Fish. How much of it do you eat? According to the National Oceanic and Atmospheric Administration’s “Fisheries of the United States” report, U.S. per capita seafood consumption was 19.2 pounds per person in 2019 (the most recent year for released numbers). That’s a lot of fish.
Many people look to seafood as one of healthiest foods on the planet, since it is loaded with protein and vitamin D, and is an important source of omega-3 fatty acids and iodine. These help reduce the risk of many diseases, including auto-immune ones, and support brain function.
But just last week, a study published in Environmental Research found that freshwater fish in the United States are a significant source of exposure for humans to per- and polyfluoroalkyl (PFAS) compounds which seriously harm health. “Eating just one serving of freshwater fish each year could have the same effect as drinking water heavily polluted with ‘forever chemicals’ for an entire month,” the study finds. PFAS are man-made chemicals used in industry and consumer products; they are found in cleaners, textiles, leather, paper and paints, fire-fighting foams, and in wire insulation, as a few examples. They tend to not break down in the environment and to build up in our bodies.
National testing is done on nearly all U.S. rivers and streams, and the Great Lakes. The level of contamination is 2,400 times greater than what is recommended by the Environmental Protection Agency’s drinking water health advisories.
Seafood tested in the grocery stores (that comes from commercial fishing and fisheries, often in the oceans) show lower levels of PFAS. But the study authors acknowledge that people who fish for their own sustenance may not be able to afford commercially available fish. So how can you still eat fish and maintain good health?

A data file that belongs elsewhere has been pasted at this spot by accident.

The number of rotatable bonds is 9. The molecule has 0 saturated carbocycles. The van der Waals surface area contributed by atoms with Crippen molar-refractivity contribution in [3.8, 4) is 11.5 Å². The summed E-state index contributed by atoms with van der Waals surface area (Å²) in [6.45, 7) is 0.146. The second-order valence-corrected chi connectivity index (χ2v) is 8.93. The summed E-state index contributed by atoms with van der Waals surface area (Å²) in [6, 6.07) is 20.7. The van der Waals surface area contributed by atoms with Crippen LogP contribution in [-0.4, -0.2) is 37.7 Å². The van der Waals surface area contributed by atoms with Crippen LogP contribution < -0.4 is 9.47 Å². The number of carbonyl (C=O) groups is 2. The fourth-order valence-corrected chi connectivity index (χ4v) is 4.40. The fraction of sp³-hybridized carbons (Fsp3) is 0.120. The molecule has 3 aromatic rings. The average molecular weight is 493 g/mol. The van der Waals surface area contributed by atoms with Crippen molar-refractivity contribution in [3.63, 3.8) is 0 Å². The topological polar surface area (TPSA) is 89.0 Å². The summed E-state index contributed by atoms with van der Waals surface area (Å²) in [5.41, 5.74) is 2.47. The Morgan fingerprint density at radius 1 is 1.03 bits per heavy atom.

The FDA provides these tips:
- Fish should smell fresh and mild not fishy, sour, or like ammonia.
- Fish eyes should be clear and shiny.
- Whole fish should have firm flesh and red blood lines (or red flesh if it is fresh tuna).
- Fish fillets should have no discoloration, darkening or drying around the edges.
- Shrimp, scallop, and lobster flesh should be clear and slightly pearl-like with little to no odor.
- Fish sold as previously frozen may not have these aforementioned characteristics but should still smell fresh and not fishy, sour, or rancid.
- If buying frozen fish, avoid packages that show signs of frost or ice crystals as that means it’s been frozen a long time or been thawed and refrozen.
- If frozen, the fish flesh should be rock hard and not bendable.
Storage for Fish
Once you get fish either fresh caught or from the store, wrap it tightly in plastic, foil, or moisture-proof paper and put it on ice or in the refrigerator or freezer immediately. Fish can develop a bacteria between its flesh and skin if it is not kept at a temperature of 40 degrees or below. (My husband and I both developed a reaction to this toxin from fish that was not properly stored at a fish market and restaurant and it made us super sick, so heed the advice and keep your fish cold.)
If refrigerated, use your fish within two days.
Thawing Frozen Fish
Place frozen seafood in the refrigerator overnight to thaw.
Most seafood needs to be cooked to an internal temperature of 145 degrees F, if you aren’t eating sushi. If you are cooking a seafood that suddenly gets a stronger sour, rancid, or fishy smell, don’t eat it. Same thing if you sense a fleeting or persistent ammonia scent. These are signs that the fish or seafood has spoiled.
Eat while fresh from cooking, or if you are eating chilled seafood, be sure to put on ice. Never leave seafood out (off ice) for more than an hour. Bacteria can thrive in temperatures between 40 and 90 degrees.
And of course, in addition to some fish have too high of levels of PFAs, others contain large amounts of mercury. Here’s a chart on the best seafood to choose for the lowest mercury levels: